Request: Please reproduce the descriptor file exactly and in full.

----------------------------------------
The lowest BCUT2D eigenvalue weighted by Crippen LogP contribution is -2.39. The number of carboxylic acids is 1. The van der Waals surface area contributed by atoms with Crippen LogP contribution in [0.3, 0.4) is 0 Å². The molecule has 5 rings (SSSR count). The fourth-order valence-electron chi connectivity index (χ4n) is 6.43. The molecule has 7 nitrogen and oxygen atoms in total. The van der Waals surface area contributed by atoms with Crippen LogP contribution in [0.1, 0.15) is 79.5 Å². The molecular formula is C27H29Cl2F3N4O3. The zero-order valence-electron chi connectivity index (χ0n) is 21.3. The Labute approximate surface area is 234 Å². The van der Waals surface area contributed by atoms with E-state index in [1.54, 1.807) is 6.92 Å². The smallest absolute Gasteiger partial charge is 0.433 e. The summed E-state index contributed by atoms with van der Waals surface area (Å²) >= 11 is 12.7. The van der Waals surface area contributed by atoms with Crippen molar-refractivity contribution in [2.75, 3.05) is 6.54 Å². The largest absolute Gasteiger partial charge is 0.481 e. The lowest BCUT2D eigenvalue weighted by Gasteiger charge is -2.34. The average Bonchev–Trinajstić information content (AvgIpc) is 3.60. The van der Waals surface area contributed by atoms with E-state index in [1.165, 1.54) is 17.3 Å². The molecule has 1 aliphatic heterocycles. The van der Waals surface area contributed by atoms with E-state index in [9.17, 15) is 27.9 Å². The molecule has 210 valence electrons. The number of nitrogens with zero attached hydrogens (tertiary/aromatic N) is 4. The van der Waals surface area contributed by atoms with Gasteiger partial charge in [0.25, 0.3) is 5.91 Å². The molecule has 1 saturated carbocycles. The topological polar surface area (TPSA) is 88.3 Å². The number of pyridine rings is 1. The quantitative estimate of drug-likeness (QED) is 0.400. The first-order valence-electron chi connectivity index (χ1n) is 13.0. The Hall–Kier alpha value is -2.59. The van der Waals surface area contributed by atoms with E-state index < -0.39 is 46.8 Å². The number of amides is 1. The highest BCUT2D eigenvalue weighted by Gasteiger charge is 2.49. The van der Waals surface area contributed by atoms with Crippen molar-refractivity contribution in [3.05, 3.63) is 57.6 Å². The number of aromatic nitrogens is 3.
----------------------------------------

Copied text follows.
The lowest BCUT2D eigenvalue weighted by Crippen LogP contribution is -2.39. The number of carboxylic acids is 1. The van der Waals surface area contributed by atoms with Crippen LogP contribution in [0.3, 0.4) is 0 Å². The molecule has 5 rings (SSSR count). The fourth-order valence-electron chi connectivity index (χ4n) is 6.43. The molecule has 7 nitrogen and oxygen atoms in total. The van der Waals surface area contributed by atoms with Crippen LogP contribution in [0.1, 0.15) is 79.5 Å². The molecular formula is C27H29Cl2F3N4O3. The zero-order valence-electron chi connectivity index (χ0n) is 21.3. The Labute approximate surface area is 234 Å². The van der Waals surface area contributed by atoms with E-state index in [1.54, 1.807) is 6.92 Å². The smallest absolute Gasteiger partial charge is 0.433 e. The summed E-state index contributed by atoms with van der Waals surface area (Å²) >= 11 is 12.7. The van der Waals surface area contributed by atoms with Crippen molar-refractivity contribution in [2.75, 3.05) is 6.54 Å². The largest absolute Gasteiger partial charge is 0.481 e. The lowest BCUT2D eigenvalue weighted by Gasteiger charge is -2.34. The average Bonchev–Trinajstić information content (AvgIpc) is 3.60. The van der Waals surface area contributed by atoms with E-state index in [1.165, 1.54) is 17.3 Å². The molecule has 1 aliphatic heterocycles. The van der Waals surface area contributed by atoms with E-state index in [9.17, 15) is 27.9 Å². The molecule has 210 valence electrons. The number of nitrogens with zero attached hydrogens (tertiary/aromatic N) is 4. The van der Waals surface area contributed by atoms with Gasteiger partial charge in [0.25, 0.3) is 5.91 Å². The molecule has 1 saturated carbocycles. The topological polar surface area (TPSA) is 88.3 Å². The number of pyridine rings is 1. The quantitative estimate of drug-likeness (QED) is 0.400. The first-order valence-electron chi connectivity index (χ1n) is 13.0. The Hall–Kier alpha value is -2.59. The van der Waals surface area contributed by atoms with E-state index < -0.39 is 46.8 Å². The number of amides is 1. The highest BCUT2D eigenvalue weighted by Gasteiger charge is 2.49. The van der Waals surface area contributed by atoms with Crippen molar-refractivity contribution in [3.05, 3.63) is 57.6 Å². The number of aromatic nitrogens is 3.